These and other questions are not new and are not unique to the chemical sciences. Indeed, they have captured the attention of the National Research Council, the Association of American Universities, the Council of Graduate Schools, the National Institute for Science Education, the National Science Foundation, a number of private foundations, and of course the array of industries that represent the largest cluster of employers of chemical scientists.
“Graduate Education in the Chemical Sciences: Issues for the 21st Century,” a workshop held in 1999 by the National Research Council’s Chemical Sciences Roundtable, was organized to address whether and how the various chemical science communities should respond to the types of concerns described above. Speakers were asked to raise questions, rather than to give definitive answers, and to be provocative. The discussion was organized into four sessions that represented a nearly arbitrary framing of the topic: first, a general overview; second, viewpoints on existing circumstances; third, perspectives of and on graduate students; and fourth, some alternative organizational structures. In capturing the presentations and the discussion, these proceedings are intended to broaden the dialog and catalyze mechanisms for participants and others to improve graduate education in or through their own institutions.
Peter M. Eisenberger (Columbia University) opened the session with a presentation that included a review of the 1996 National Science Foundation (NSF) report Graduate Education and Postdoctoral Training in the Mathematical and Physical Sciences,1 which was based on a workshop organized by NSF’s Mathematics and Physical Sciences directorate to examine graduate education. After outlining the forces that prompted the NSF workshop and the core findings and recommendations that resulted, he summarized the changes that have taken place within the research and development (R&D) and educational enterprises since the release of that report. The forces that have motivated and are continuing to drive the changes and to shape both graduate education and the overall R&D enterprise in the United States were explored, and emerging trends and institutional and curriculum challenges were discussed.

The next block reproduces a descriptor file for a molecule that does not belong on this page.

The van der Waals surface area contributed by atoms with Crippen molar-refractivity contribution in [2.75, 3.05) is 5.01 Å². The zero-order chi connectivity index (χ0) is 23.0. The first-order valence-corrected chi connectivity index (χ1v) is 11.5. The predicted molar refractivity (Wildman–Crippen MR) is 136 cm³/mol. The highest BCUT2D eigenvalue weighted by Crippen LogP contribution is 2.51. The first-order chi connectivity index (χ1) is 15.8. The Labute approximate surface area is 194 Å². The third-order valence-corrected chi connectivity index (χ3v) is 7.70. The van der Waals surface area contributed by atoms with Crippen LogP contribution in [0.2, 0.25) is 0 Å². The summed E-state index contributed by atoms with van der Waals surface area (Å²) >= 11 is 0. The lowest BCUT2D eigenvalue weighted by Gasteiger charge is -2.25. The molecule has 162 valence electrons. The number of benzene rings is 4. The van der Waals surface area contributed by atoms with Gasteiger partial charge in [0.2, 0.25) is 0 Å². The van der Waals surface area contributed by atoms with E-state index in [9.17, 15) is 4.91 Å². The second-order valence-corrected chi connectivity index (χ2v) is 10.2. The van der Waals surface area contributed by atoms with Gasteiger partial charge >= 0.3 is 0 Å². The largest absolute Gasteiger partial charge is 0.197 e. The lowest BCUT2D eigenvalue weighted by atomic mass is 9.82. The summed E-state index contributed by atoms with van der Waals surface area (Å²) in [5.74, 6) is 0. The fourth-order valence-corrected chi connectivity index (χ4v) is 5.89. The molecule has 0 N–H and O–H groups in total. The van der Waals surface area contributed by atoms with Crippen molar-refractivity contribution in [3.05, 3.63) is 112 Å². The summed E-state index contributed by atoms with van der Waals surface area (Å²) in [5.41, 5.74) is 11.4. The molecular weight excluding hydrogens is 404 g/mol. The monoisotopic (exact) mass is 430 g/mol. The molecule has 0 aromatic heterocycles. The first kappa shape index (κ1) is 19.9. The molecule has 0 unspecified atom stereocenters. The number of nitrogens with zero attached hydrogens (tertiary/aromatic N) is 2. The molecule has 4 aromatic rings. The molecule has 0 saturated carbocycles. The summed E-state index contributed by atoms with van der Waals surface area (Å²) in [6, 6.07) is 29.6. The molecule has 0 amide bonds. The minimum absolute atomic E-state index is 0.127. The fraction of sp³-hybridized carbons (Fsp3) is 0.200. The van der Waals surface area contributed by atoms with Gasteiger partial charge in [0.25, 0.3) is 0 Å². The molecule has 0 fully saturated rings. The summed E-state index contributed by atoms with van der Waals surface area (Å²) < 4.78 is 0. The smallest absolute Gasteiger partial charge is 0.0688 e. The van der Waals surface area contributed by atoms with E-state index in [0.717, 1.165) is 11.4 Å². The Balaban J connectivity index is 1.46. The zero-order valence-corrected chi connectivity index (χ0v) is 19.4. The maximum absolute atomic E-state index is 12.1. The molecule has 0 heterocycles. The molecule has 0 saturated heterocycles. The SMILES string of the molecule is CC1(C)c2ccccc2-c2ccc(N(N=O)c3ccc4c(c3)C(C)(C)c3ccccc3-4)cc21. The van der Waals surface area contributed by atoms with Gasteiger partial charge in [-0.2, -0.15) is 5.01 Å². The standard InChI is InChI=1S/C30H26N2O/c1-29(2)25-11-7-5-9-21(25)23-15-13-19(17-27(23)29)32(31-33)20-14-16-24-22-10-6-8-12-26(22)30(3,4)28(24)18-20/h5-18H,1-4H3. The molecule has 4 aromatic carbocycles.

Dr. Eisenberger argued that we are currently in the middle of a “knowledge revolution” that will have a deep impact on all aspects of our society, but he specifically addressed the emerging impact on R&D and on education. As with the onset of revolutions that have occurred in the past (i.e., the industrial revolution), new challenges will arise that will affect how these enterprises operate. Responding to these changes will have a profound impact not only on graduate education but also on the institutions responsible for education. He stressed the importance of identifying new challenges and addressing them quickly and effectively.
Edel Wasserman (DuPont and the American Chemical Society) accented the need to customize graduate education to match the strengths and weaknesses of the individual student, a task requiring sensitive mentoring. He believes that a diversity of options is desirable in a graduate program. He stated that formal requirements should be targeted to the needs of the good and very good students; the truly outstanding candidate may be a maverick who resists structure. For outstanding students, the university’s role is to provide an intellectual and physical environment that can be used for self-education. All students, however, should leave graduate school with the ability to renew themselves continually over a decades-long scientific career.
National Science Foundation (NSF), Graduate Education and Postdoctoral Training in the Mathematical and Physical Sciences, Report NSF 96-21 (Office of the Assistant, Directorate for Mathematics and Physical Sciences, NSF, 1996). The workshop summary report can be found on the NSF Web site at <www.nsf.gov/mps/workshop.htm>.